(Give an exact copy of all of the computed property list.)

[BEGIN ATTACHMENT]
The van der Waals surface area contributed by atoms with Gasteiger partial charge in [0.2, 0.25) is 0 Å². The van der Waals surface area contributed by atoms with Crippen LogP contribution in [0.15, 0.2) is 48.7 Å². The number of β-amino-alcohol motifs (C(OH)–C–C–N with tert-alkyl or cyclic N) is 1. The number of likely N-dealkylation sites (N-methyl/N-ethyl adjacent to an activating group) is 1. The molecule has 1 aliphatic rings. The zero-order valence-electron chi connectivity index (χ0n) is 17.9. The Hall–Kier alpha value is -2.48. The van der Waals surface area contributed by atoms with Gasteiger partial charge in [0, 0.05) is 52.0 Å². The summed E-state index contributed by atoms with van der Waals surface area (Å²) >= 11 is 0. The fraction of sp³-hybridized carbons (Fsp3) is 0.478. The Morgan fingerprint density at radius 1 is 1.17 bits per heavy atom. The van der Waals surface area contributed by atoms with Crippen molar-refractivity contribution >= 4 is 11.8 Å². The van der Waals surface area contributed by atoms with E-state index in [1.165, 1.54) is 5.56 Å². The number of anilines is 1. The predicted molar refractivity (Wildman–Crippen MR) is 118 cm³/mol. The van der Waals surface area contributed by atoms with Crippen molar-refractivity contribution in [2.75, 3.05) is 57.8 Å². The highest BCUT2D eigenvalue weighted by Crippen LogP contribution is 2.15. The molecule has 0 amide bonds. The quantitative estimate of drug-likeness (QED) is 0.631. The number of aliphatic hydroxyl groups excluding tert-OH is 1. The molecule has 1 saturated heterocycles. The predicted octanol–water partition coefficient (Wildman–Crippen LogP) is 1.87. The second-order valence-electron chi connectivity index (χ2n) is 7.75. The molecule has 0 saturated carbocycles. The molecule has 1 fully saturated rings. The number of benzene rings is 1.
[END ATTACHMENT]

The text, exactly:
The van der Waals surface area contributed by atoms with Gasteiger partial charge in [0.2, 0.25) is 0 Å². The van der Waals surface area contributed by atoms with Crippen LogP contribution in [0.15, 0.2) is 48.7 Å². The number of β-amino-alcohol motifs (C(OH)–C–C–N with tert-alkyl or cyclic N) is 1. The number of likely N-dealkylation sites (N-methyl/N-ethyl adjacent to an activating group) is 1. The molecule has 1 aliphatic rings. The zero-order valence-electron chi connectivity index (χ0n) is 17.9. The Hall–Kier alpha value is -2.48. The van der Waals surface area contributed by atoms with Gasteiger partial charge in [0, 0.05) is 52.0 Å². The summed E-state index contributed by atoms with van der Waals surface area (Å²) >= 11 is 0. The fraction of sp³-hybridized carbons (Fsp3) is 0.478. The Morgan fingerprint density at radius 1 is 1.17 bits per heavy atom. The van der Waals surface area contributed by atoms with Crippen molar-refractivity contribution >= 4 is 11.8 Å². The van der Waals surface area contributed by atoms with E-state index in [1.165, 1.54) is 5.56 Å². The number of anilines is 1. The predicted molar refractivity (Wildman–Crippen MR) is 118 cm³/mol. The van der Waals surface area contributed by atoms with Crippen molar-refractivity contribution in [2.75, 3.05) is 57.8 Å². The highest BCUT2D eigenvalue weighted by Crippen LogP contribution is 2.15. The molecule has 0 amide bonds. The quantitative estimate of drug-likeness (QED) is 0.631. The number of aliphatic hydroxyl groups excluding tert-OH is 1. The molecule has 1 saturated heterocycles. The predicted octanol–water partition coefficient (Wildman–Crippen LogP) is 1.87. The second-order valence-electron chi connectivity index (χ2n) is 7.75. The molecule has 0 saturated carbocycles. The molecule has 1 fully saturated rings. The number of benzene rings is 1.